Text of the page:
Second, we tested if mood/arousal differences between genders might be relevant, by examining whether these variables differed between men and women across the snack and lunch phase of the experiment. Men and women reported similar changes in mood/arousal states, characterized by increased happiness and relaxation following each eating bout (see Table 3).


TABLE 3. Initial motivational state and changes in mood and arousal [mean and (standard deviation] by experimental grouping (TV vs. no TV) and gender.

Third, we looked to see if hunger and fullness ratings might reveal differences in motivation to eat prior to the start of the study (see Table 3). There were no differences in hunger or fullness by Gender or Group (or by Group by Gender) at the start of the study, and noting that initial hunger and fullness ratings were not predictive of intake on the snack or at lunch.

Finally, we examined whether TV viewing and eating habits were associated with gender (or group by gender). There were no significant effects. Both men and women reported similar amounts of TV (M = 6–10 h per week) and other screen time (M = 6–10 h per week) viewing, as with eating with TV (M = Once per week) and eating with other screen time (M = Once per week).

Processed-Food Intake History and Snack Consumption

A history of greater self-reported processed-food intake was associated with greater snack intake in the experiment and we examined whether the hedonic explanation briefly identified in the Introduction could account for this finding. First, we determined if this effect applied equally to all of the snack foods. Higher DFS score was positively associated with greater consumption of Pringles [r(153) = 0.20, p < 0.02], pods [r(153) = 0.22, p < 0.01], and M and M’s [r(153) = 0.26, p < 0.001], but not with consumption of almonds (p = 0.92), grapes (p = 0.65), or cheese (p = 0.13). These correlations suggest that it was greater consumption of less healthy snack foods that drove the association between overall energy intake on the ad libitum snack and DFS score.

Second, we checked to see if participants self-reported liking for the snack food was predictive of intake. Collapsing across Pringles, pods and M and M’s (given their similar relationship with the DFS score), greater liking for these foods was significantly associated with greater consumption [r(153) = 0.17, p < 0.05]. We then examined whether DFS score (i.e., frequency of consumption of such foods) was a better predictor of snack intake than participants liking rating. After partialling out liking, the association between Processed-food history and consumption of the less healthy snack foods (collapsing across Pringles, pods and M and M’s) was still significant [r(150) = 0.27, p < 0.001]. This suggests that greater consumption of the less healthy snacks was better predicted by a history of consuming similar foods before than by how much these snacks were liked.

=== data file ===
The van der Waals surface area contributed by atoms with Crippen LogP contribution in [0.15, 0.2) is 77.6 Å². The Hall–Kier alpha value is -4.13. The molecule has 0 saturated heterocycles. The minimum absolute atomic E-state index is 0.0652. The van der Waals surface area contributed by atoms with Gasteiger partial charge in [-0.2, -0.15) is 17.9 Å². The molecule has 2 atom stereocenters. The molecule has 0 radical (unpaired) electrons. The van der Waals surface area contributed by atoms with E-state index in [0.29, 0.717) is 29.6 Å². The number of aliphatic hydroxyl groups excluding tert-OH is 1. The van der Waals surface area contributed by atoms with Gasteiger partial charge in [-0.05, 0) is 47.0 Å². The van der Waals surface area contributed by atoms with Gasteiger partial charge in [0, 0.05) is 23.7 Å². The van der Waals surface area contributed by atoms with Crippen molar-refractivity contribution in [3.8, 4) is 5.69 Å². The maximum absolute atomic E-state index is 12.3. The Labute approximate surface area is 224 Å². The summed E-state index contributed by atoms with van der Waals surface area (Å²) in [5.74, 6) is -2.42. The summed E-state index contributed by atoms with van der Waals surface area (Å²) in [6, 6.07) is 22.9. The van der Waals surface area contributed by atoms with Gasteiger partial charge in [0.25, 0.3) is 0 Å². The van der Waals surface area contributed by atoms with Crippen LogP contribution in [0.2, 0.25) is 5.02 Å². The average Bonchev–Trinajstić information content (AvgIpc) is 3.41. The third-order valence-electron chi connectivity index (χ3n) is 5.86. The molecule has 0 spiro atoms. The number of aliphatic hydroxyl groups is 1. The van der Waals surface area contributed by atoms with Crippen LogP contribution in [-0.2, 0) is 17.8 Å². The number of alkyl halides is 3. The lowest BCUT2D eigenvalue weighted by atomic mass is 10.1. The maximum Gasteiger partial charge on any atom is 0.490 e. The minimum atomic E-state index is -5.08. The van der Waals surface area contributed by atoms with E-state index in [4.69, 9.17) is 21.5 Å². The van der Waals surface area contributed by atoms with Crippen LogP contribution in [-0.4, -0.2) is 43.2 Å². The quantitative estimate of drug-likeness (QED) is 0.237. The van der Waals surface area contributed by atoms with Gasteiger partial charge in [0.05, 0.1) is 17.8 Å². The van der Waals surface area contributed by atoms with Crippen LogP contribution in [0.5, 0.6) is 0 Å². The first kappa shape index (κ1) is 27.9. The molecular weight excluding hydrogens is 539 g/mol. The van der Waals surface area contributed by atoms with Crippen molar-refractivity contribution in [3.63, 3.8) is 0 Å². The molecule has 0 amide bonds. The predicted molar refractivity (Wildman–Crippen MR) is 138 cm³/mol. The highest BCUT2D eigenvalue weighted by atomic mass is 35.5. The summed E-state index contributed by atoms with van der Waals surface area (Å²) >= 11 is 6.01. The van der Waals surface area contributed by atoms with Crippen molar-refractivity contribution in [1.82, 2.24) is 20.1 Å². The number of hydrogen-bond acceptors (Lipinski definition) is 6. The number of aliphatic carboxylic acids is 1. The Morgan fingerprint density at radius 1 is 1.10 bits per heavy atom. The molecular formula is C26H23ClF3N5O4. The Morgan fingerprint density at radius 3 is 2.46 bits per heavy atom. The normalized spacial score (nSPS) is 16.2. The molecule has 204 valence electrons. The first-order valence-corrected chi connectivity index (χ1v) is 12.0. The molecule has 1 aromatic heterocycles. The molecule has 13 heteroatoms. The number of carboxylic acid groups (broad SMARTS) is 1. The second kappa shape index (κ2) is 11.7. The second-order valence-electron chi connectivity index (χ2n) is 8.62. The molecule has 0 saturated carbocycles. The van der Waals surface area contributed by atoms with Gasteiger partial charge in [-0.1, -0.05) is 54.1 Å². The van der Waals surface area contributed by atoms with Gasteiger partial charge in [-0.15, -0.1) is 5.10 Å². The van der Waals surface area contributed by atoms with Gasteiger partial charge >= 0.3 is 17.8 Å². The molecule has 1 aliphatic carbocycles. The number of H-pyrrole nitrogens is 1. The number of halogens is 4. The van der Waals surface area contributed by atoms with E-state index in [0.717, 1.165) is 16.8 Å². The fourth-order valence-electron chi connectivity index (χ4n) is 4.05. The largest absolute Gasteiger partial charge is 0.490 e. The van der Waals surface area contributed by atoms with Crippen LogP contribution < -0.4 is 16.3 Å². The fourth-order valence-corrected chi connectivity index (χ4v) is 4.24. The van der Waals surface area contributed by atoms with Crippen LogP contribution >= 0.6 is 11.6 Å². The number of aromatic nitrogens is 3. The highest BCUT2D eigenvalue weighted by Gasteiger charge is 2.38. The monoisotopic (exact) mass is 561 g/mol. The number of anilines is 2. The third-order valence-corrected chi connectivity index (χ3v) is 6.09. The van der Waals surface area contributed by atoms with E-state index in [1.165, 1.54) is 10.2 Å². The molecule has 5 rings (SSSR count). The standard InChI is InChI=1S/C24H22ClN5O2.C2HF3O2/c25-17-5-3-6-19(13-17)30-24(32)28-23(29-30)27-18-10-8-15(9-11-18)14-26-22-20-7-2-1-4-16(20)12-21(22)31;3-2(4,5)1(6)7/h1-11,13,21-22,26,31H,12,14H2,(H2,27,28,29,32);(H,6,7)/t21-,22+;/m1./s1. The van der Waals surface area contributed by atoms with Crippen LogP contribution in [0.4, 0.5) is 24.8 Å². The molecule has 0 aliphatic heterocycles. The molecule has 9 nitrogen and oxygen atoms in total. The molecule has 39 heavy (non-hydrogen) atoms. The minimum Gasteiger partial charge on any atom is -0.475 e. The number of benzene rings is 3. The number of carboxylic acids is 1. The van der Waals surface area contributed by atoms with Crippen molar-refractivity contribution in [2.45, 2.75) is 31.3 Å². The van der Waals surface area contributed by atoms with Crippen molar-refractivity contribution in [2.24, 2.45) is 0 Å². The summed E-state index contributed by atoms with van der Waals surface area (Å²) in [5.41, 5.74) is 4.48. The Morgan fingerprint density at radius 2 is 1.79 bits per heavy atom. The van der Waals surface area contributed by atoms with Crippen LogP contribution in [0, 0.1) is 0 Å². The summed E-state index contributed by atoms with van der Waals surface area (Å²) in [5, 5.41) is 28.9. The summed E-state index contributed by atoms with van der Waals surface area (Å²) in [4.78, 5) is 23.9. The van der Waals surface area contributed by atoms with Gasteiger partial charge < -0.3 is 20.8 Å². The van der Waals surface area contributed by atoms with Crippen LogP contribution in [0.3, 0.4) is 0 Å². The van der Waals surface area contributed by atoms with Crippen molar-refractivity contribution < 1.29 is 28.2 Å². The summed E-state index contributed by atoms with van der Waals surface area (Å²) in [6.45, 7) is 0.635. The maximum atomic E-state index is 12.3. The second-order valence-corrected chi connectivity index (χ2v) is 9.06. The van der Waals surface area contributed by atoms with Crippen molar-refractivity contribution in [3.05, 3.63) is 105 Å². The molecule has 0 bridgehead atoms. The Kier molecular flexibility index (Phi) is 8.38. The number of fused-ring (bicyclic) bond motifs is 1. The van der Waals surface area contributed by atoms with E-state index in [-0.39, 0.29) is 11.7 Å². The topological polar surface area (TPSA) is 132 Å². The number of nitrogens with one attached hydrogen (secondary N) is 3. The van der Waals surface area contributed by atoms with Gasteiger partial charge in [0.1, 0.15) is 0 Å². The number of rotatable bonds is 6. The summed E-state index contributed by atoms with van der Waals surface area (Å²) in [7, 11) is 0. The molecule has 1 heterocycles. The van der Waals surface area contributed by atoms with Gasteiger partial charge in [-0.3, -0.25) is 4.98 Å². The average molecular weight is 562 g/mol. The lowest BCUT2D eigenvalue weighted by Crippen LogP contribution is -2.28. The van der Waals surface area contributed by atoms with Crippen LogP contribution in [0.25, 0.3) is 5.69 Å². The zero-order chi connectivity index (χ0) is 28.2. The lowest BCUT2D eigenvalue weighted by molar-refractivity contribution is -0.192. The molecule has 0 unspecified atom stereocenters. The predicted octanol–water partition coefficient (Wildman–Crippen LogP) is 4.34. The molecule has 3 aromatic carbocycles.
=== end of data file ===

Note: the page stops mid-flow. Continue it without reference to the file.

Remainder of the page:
Finally, we examined whether TV viewing and eating habits were related to Processed-food history, which might be expected based upon previous findings. Higher intakes of processed foods were weakly but non-significantly linked to greater TV viewing time (r = 0.15, p = 0.06) and eating with TV (r = 0.15, p = 0.057), and positively but not significantly with other screen time viewing (r = 0.13, p = 0.12) and eating with other screen time (r = 0.07, p = 0.37).

Memory for the Ad libitum Snack

Previous findings have suggested that poorer recall of an earlier meal eaten with TV may be associated with greater intake on a later meal (Mittal et al., 2010). Here we examined whether this was also the case and more generally (i.e., post hoc) explored participants recall of their snack.